Bako is truly a wonderful park that you can visit. It is spread over 2,700ha, and has a variety of recreational activities, including jungle trekking and beach hopping, that you can do.

There are up to 16 scenic trails with varying terrains for hikers. For instance, the Bukit Gondol trail is a 2km loop that leads all the way to the hilltop where you will be rewarded with a view of Pulau Lakei.

The path ascending the hill at Telok Delima, meanwhile, gives hikers the opportunity to see some proboscis monkeys, a long-nosed primate endemic to the Bornean mangroves.

On the Tajor trail, you can enjoy a refreshing dip at the waterfall. The hike takes about two hours and ends at a beach.

The entrance fee to the park is RM10 per person (RM20 for international visitors).

About 30km from Kuching, the park is accessible via boat (RM40 for a return trip) from the jetty at Bako Village. You can hop on a bus at the Kuching Waterfront (RM4) to the jetty, or go with a private car.

Another cave in Bau that's great to explore is the Wind Cave. — Sarawak Forestry CorporationAnother cave in Bau that's great to explore is the Wind Cave. — Sarawak Forestry Corporation

BAU

Movie: Farewell To The King

The gold mining town of Bau near Kuching was where the 1989 movie, Farewell To The King, was filmed.

The story is centred on an American soldier, Learoyd (played by Nick Nolte), who “escapes” from World War II and then somehow gets washed up on a beach on the island of Borneo. He runs deep into the jungle, where he encounters curious local tribes.

Fascinated by his distinctive blue eyes, the natives regard him as a “divine being” and subsequently made him their king. Later, Learoyd joins the natives in their battle against the Japanese – as well as the Allied Forces – to protect their land.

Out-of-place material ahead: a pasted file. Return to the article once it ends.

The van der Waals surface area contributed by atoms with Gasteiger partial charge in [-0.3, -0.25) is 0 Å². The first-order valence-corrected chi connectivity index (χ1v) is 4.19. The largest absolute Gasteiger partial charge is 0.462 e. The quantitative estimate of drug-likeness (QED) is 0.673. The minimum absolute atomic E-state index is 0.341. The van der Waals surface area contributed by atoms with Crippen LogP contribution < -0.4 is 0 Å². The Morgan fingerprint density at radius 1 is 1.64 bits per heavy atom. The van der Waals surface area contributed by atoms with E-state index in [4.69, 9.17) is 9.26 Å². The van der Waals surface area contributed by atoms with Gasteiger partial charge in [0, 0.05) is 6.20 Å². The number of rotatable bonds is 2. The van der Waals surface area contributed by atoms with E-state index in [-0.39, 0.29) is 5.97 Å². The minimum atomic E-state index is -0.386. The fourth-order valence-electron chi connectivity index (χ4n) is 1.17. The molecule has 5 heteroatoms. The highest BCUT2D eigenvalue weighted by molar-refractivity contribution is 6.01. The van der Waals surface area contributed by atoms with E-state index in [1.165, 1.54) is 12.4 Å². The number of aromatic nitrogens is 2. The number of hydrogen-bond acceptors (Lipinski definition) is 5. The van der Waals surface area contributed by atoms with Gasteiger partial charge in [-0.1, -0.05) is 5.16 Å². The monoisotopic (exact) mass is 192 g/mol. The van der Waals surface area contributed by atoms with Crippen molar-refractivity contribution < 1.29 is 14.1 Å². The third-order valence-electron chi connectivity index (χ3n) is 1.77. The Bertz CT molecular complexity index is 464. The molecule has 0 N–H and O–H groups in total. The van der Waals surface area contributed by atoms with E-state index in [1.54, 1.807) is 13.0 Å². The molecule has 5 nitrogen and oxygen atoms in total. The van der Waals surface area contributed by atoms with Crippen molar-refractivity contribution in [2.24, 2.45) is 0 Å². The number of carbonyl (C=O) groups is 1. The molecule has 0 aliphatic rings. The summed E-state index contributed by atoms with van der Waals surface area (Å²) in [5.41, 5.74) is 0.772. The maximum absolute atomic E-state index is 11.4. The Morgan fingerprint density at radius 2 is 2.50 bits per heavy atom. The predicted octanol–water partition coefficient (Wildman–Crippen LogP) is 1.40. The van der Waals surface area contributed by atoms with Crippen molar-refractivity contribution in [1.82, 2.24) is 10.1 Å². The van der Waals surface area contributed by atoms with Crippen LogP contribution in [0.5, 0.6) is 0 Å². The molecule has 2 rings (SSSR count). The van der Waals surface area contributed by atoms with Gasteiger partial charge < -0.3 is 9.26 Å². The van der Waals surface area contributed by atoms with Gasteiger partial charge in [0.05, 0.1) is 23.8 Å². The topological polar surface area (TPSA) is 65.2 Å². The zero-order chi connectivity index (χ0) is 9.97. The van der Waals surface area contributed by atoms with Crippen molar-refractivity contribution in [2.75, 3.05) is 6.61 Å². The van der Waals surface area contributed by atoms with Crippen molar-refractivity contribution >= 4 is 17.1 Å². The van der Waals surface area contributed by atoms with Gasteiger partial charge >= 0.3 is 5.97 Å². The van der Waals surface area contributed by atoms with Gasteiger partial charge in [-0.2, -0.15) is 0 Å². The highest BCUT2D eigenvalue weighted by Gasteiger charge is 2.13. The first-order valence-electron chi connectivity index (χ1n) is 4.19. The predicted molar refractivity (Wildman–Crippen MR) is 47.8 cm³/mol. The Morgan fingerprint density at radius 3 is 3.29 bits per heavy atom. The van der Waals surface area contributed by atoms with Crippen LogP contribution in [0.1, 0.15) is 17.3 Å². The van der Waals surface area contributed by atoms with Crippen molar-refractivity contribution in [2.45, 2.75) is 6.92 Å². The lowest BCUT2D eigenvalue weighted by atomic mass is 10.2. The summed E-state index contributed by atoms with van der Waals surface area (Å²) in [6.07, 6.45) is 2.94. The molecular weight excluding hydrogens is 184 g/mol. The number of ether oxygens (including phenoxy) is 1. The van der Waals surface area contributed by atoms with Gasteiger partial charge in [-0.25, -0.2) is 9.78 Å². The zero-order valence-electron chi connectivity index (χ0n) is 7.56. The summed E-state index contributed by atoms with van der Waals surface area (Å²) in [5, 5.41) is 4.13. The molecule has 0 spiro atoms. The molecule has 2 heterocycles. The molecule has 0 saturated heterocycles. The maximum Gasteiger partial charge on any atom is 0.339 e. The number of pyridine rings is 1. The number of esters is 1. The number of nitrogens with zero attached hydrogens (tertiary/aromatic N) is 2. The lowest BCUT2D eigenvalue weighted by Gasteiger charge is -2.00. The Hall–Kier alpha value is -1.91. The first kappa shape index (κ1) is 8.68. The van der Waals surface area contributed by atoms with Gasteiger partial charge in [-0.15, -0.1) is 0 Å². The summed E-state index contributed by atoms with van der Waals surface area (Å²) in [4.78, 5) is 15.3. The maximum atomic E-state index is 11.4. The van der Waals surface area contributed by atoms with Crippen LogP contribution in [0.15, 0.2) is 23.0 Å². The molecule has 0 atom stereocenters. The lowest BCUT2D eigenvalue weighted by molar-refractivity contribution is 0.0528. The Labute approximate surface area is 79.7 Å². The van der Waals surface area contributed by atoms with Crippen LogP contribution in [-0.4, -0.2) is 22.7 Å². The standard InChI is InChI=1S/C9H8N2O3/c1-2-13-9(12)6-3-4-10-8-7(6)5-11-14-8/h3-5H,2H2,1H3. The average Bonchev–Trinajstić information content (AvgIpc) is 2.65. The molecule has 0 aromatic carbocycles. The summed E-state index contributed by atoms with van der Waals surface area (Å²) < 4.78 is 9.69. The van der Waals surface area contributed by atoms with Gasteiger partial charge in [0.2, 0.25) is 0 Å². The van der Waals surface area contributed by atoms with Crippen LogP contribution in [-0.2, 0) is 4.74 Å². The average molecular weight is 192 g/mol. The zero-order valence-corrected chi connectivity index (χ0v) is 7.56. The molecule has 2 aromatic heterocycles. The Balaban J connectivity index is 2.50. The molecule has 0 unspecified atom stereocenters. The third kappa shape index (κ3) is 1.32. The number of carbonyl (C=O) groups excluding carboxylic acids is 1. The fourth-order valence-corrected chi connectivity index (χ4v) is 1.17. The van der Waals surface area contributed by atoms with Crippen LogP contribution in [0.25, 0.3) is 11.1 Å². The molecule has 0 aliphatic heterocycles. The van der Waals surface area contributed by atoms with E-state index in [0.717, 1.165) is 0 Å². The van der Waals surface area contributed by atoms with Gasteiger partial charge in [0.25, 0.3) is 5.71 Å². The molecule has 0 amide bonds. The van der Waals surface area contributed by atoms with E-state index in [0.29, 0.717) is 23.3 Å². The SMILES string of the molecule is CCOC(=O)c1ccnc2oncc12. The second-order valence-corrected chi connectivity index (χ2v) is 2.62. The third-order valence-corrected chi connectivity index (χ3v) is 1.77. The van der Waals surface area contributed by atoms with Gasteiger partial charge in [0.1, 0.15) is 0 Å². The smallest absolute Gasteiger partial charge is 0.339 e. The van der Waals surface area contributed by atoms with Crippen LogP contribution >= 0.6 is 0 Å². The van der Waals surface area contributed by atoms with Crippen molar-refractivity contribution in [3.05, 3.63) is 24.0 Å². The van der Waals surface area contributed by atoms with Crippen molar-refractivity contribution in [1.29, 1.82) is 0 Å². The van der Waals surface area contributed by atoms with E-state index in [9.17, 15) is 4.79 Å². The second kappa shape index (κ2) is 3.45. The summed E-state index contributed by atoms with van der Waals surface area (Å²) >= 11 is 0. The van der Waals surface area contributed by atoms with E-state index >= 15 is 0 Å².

While the film is vastly inaccurate when it comes to the depiction of the “natives”, it did receive pretty good reviews when it was released. Plus, it also showed some nice scenes featuring the beaches and jungles in Bau.

One place that you can visit today is the Fairy Cave, which has a magnificent interior decorated with stalactites and stalagmites.

Another natural wonder nearby is the Wind Cave (cover picture), which got its name from the constant breeze you get in the cave. The plank walk, stretching 1m, makes navigating the cave easy.

Located some 20km from the caves is the Serikin Weekend Street Market, which is popular with the locals.

Visit the longhouse at Batang Ai National Park, where The Sleeping Dictionary was filmed. — MATTHIAS BETHKE/Wikimedia CommonsVisit the longhouse at Batang Ai National Park, where The Sleeping Dictionary was filmed. — MATTHIAS BETHKE/Wikimedia Commons

BATANG AI

Movie: The Sleeping Dictionary

Set in the 1930s, The Sleeping Dictionary follows the story of a young British officer, John Truscott (played by Hugh Dancy), who is sent to a remote village in Sarawak to colonise the natives.